This is an impossible modern possibility: animals will never learn to use language.
Koko and Michael are two gorillas that learned a robust system of signs from American Sign Language (ASL). These gorillas learned to use these signs to communicate with researchers and, since ASL is a language, it was deemed that these gorillas could speak just like humans do.
This is the closest evidence that anyone has ever come to try and present the idea that animals could achieve language like humans. There is a huge flaw to this thinking, however. Most researchers have investigated these claims looking into whether the gorillas used complex syntactic and grammatical structure with their signs, or whether the gorillas’ use of language superseded that of a child, but these are not the right questions to ask when investigating the claims.
At one point I had read, God forgive me for I do not remember who said it, a point that at no point do any of the gorillas ever ask about something. That is to say, no animal has ever wondered about the way that something simply is. From the earliest stages of childhood development not only do children build up an ability to speak and communicate, but they also investigate and wonder about things. A gorilla has never done this.
So what? What is the significance behind that? The point is that at no point in time has any animal ever demonstrated a significant capacity to reason. Koko and Michael may have accepted how to use signs around a banana, but they had never asked ‘what is a banana?’ or ‘why is it yellow?’ or even ‘what is yellow?’ There is no evidence to ever suggest that animals are capable of separating abstract and generic knowledge from the particular knowledge of their experiences. This, compared to humans, who are capable of abstraction from the earliest times of their lives. This is an inherent difference between animals and humans, one that makes us stand apart in a grand way. Humans learn and know things, apart from their experiences, while animals only remember things sensorally.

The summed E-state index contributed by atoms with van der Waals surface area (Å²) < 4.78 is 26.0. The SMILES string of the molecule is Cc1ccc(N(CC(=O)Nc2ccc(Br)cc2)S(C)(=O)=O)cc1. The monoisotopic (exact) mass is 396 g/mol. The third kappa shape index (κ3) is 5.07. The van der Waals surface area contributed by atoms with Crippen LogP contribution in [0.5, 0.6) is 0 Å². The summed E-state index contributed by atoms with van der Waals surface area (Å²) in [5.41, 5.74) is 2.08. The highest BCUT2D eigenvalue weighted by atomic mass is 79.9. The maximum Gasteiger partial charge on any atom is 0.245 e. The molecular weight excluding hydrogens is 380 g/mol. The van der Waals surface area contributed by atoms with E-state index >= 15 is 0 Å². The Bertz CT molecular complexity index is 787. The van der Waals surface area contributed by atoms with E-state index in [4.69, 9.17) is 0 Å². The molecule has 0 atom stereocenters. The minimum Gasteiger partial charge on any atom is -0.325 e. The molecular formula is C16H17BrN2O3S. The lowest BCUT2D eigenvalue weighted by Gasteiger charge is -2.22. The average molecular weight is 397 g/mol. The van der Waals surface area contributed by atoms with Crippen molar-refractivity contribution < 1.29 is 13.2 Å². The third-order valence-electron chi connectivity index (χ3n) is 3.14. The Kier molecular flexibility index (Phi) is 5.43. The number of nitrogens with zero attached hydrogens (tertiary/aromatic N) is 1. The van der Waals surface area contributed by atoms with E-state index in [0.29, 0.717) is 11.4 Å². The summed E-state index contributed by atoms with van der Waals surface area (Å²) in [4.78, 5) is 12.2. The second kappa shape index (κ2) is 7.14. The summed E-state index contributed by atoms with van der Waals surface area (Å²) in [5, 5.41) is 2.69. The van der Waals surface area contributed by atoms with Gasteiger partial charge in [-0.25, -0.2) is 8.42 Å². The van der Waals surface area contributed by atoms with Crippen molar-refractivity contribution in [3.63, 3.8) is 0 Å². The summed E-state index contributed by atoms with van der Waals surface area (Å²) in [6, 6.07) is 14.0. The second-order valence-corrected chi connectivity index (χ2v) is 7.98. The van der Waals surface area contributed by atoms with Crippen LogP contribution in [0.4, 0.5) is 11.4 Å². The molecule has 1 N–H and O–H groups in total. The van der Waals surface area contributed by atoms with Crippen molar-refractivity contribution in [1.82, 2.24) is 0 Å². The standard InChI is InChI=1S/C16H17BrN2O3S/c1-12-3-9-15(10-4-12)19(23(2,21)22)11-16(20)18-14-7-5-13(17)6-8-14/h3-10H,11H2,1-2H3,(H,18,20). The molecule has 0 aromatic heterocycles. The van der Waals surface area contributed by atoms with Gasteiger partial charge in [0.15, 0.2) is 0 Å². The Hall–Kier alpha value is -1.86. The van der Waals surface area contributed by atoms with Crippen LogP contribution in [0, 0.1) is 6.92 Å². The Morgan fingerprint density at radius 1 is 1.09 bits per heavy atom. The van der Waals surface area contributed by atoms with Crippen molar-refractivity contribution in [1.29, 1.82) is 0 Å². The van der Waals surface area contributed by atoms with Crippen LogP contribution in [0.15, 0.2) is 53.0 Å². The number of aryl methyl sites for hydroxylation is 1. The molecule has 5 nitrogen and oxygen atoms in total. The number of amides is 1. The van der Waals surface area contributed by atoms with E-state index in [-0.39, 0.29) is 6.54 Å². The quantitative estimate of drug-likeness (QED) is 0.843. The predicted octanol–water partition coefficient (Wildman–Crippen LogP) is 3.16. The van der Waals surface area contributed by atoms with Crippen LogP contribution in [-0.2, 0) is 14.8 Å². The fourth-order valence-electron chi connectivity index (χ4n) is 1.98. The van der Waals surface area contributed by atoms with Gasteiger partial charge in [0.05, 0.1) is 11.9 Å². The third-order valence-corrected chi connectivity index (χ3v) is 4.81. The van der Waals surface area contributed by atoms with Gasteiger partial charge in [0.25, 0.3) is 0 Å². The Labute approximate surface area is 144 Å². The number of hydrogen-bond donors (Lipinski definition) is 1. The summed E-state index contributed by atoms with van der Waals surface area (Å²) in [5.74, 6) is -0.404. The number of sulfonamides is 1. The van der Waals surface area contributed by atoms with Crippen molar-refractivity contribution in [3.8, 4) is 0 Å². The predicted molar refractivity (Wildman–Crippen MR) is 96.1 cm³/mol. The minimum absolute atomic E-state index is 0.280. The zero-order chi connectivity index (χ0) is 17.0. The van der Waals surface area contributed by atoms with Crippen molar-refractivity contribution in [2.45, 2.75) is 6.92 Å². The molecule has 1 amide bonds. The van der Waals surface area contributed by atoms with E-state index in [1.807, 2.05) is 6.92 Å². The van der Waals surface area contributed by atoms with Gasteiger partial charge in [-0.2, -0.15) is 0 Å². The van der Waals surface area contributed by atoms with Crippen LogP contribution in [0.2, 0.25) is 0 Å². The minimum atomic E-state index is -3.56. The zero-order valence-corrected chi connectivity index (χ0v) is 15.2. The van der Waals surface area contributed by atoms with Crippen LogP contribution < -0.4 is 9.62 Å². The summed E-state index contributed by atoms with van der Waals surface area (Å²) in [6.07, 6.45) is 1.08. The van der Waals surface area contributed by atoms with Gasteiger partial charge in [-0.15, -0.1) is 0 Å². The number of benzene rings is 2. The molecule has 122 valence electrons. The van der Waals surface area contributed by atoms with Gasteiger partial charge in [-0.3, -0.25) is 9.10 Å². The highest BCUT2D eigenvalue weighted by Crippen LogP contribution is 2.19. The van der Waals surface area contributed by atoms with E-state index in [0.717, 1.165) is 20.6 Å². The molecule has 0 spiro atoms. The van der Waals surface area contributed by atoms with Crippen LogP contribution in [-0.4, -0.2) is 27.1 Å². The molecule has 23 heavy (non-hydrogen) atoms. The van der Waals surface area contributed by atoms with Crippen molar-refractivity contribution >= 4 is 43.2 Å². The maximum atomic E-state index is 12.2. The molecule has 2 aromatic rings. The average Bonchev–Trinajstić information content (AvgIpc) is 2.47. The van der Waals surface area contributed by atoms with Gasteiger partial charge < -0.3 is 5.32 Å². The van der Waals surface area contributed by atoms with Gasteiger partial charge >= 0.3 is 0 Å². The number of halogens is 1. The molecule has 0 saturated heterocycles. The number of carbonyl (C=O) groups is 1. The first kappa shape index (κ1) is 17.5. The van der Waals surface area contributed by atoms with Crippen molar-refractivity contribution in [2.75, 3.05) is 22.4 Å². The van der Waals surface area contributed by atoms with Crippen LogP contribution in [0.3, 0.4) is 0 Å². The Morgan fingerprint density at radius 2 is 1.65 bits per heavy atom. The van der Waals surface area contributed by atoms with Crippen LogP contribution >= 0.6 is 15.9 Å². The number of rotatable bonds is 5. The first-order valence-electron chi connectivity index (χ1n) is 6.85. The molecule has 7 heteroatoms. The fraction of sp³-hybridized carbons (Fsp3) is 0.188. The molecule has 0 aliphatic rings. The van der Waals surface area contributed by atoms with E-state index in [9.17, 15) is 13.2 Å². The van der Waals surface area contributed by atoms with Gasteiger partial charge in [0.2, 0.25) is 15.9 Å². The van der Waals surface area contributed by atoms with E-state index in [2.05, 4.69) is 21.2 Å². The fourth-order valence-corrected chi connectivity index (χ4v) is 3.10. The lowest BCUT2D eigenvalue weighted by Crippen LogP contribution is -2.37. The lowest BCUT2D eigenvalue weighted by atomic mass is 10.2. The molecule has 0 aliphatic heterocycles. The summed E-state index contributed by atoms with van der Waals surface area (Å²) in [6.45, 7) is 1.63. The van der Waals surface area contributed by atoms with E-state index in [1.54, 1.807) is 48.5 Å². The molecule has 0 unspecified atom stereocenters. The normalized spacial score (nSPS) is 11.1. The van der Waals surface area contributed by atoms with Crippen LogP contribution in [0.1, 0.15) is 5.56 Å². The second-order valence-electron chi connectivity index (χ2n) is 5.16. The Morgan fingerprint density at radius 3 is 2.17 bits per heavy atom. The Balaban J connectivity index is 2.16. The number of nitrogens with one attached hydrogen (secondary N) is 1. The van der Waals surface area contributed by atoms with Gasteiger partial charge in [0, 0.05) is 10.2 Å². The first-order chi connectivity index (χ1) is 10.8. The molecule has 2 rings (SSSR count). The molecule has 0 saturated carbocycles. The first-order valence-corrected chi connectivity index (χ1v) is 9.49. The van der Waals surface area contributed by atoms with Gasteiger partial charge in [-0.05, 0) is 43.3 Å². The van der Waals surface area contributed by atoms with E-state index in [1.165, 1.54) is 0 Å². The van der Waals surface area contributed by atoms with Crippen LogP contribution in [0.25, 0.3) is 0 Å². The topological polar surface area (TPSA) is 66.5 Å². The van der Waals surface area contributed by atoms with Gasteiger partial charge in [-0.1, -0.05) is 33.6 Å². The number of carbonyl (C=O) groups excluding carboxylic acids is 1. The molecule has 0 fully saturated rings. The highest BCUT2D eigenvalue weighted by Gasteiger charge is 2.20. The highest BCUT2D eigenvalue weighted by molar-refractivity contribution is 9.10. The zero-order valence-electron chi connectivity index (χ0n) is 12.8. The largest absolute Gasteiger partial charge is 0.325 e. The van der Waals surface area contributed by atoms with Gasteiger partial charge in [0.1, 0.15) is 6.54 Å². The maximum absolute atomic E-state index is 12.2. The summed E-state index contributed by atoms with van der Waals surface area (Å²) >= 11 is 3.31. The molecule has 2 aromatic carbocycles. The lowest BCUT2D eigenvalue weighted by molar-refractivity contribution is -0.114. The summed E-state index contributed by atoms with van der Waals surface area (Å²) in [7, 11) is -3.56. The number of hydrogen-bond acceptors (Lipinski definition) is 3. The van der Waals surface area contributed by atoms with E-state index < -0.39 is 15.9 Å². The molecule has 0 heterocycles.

“Well Robert the science on this subject has only started recently in the past century, we can’t possibly conclude this subject right now. There’s a lot more science needs to research before we could possibly come to the conclusion that animals can’t use language.”
Fun fact, going back as far as Aristotle, we have some good philosophical logic that actually supports what I’m talking about. Aristotle himself came to the conclusion that while animals do share certain traits with us, they cannot possess this element of reason. When pondering the subject of happiness, and explores the possibility of finding happiness through good food and drink, he says that ‘no, a human could never be happy through food and drink. This would be the life of a cow.’ What he meant by this is that cows can be plenty happy if they have enough food and drink and sensory pleasures that accompany them all their lives, but even when a man has plenty of access to physical pleasure and satisfaction, he always yearns for more.